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Fort Campbell Soldiers join the fight against Ebola in Africa

 

Written by Maj. Dale Greer
JTF-PO Senegal

DAKAR, Senegal Fort Campbell KY - 101st Airborne DivisionAfrica -The commander of the 101st Airborne Division and more than 30 of his troops departed from Léopold Sédar Senghor International Airport here on October 19th en route to Liberia, where they will join hundreds of U.S. service members engaged in the fight against Ebola in West Africa.

U.S. Army Maj. Gen. Gary J. Volesky, commanding general of the 101st, will take charge of the Joint Forces Command for Operation United Assistance upon arrival in Liberia, replacing U.S. Army Maj. Gen. Darryl Williams, who will continue as commander of U.S. Army Africa.

A group of 30 U.S. military personnel, including Marines, Airmen, and Soldiers from the 101st Airborne Division, board a U.S. Air Force C-17 Globemaster III at Léopold Sédar Senghor International Airport in Dakar, Senegal, Oct. 19, 2014. The service members are bound for Monrovia, Liberia, where U.S. troops will construct medical treatment units and train health care workers as part of Operation United Assistance, the U.S. Agency for International Development-led, whole-of-government effort to respond to the Ebola outbreak in West Africa. (Maj. Dale Greer/U.S. Air National Guard)

A group of 30 U.S. military personnel, including Marines, Airmen, and Soldiers from the 101st Airborne Division, board a U.S. Air Force C-17 Globemaster III at Léopold Sédar Senghor International Airport in Dakar, Senegal, Oct. 19, 2014. The service members are bound for Monrovia, Liberia, where U.S. troops will construct medical treatment units and train health care workers as part of Operation United Assistance, the U.S. Agency for International Development-led, whole-of-government effort to respond to the Ebola outbreak in West Africa. (Maj. Dale Greer/U.S. Air National Guard)

“Operation United Assistance is a critical mission,” Volesky said. “We will coordinate all of the Department of Defense resources in Liberia in support of the United States Agency for International Development (USAID), the U.S. government’s lead agency in this mission, and the government of Liberia to contain the Ebola virus and, ultimately, save lives.

”The Army is sending approximately 700 Soldiers from the 101st as part of the effort, including members of the division headquarters staff, sustainment brigade, combat support hospital and military police battalion, according to Volesky. Another 700 troops will be deployed from multiple engineering units to build 17 100-bed medical treatment units and a 25-bed hospital.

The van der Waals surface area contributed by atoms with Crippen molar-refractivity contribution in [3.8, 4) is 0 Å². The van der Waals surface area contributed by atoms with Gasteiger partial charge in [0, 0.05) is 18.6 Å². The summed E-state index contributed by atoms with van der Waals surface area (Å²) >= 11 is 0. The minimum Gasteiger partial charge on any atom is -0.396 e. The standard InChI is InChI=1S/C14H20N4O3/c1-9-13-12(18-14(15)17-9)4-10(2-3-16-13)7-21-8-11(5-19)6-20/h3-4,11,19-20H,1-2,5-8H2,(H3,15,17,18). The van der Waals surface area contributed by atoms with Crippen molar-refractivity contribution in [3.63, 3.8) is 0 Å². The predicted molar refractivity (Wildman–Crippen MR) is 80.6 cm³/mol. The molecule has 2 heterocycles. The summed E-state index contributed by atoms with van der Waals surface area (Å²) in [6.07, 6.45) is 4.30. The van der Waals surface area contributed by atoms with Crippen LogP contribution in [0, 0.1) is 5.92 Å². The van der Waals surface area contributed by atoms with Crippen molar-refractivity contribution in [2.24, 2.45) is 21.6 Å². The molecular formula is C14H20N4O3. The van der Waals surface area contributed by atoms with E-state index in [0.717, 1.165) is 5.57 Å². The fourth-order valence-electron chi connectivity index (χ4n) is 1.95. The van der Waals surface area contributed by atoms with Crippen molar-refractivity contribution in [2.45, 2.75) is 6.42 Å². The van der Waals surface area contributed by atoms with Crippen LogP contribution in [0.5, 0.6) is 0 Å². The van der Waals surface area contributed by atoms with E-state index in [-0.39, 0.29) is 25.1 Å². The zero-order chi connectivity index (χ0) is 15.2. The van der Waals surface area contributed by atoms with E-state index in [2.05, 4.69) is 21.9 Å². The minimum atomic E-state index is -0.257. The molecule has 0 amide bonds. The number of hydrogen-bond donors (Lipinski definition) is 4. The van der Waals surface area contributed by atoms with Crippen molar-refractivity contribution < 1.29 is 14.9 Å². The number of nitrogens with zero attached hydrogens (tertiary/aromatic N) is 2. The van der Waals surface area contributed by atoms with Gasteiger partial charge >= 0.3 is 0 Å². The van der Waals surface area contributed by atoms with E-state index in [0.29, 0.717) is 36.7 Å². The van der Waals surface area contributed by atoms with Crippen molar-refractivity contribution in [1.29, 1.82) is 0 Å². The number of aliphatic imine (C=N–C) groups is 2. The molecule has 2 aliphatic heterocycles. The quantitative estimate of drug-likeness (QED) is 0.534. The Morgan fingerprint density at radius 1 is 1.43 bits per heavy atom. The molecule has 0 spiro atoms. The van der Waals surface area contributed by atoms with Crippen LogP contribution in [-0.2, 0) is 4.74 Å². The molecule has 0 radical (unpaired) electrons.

Aerial porters from the Kentucky Air National Guard’s 123rd Contingency Response Group load a pallet of red blood cells and frozen plasma onto a C-130 Hercules aircraft from Ramstein Air Base, Germany, Oct. 10, 2014, at Léopold Sédar Senghor International Airport in Dakar, Senegal. The aerial porters are part of Joint Task Force-Port Opening Sengal, an air cargo hub that’s funneling humanitarian supplies and equipment into West Africa in support of Operation United Assistance, the U.S. Agency for International Development-led, whole-of-government effort to respond to the Ebola outbreak there. (Maj. Dale Greer/U.S. Air National Guard)

Aerial porters from the Kentucky Air National Guard’s 123rd Contingency Response Group load a pallet of red blood cells and frozen plasma onto a C-130 Hercules aircraft from Ramstein Air Base, Germany, Oct. 10, 2014, at Léopold Sédar Senghor International Airport in Dakar, Senegal. The aerial porters are part of Joint Task Force-Port Opening Sengal, an air cargo hub that’s funneling humanitarian supplies and equipment into West Africa in support of Operation United Assistance, the U.S. Agency for International Development-led, whole-of-government effort to respond to the Ebola outbreak there. (Maj. Dale Greer/U.S. Air National Guard)

Volesky’s flight to Liberia was supported by Joint Task Force-Port Opening Senegal, an Intermediate Staging Base that stood up operations here October 5th. The JTF-PO’s mission is to funnel humanitarian aid and military support into West Africa in support of Operation United Assistance, according to Air Force Col. David Mounkes, the unit’s commander.

“I couldn’t be more proud of the professionalism and unique capability that all the members of our United States Transportation Command JTF-PO team have exhibited in this dynamic and challenging environment,” said Mounkes, a Kentucky Air National Guardsman. “JTF-PO Senegal stands ready to continue supporting the international response and humanitarian aid the United States and partner nations are bringing to the effort to alleviate human suffering and contain the spread of Ebola.”

The JTF-PO is staffed by more than 70 Airmen from the Kentucky Air National Guard’s 123rd Contingency Response Group, based in Louisville. The Kentucky troops are augmented by seven active-duty Airmen from Travis Air Force Base, California, and Joint Base Maguire-Dix-Lakehurst, New Jersey.


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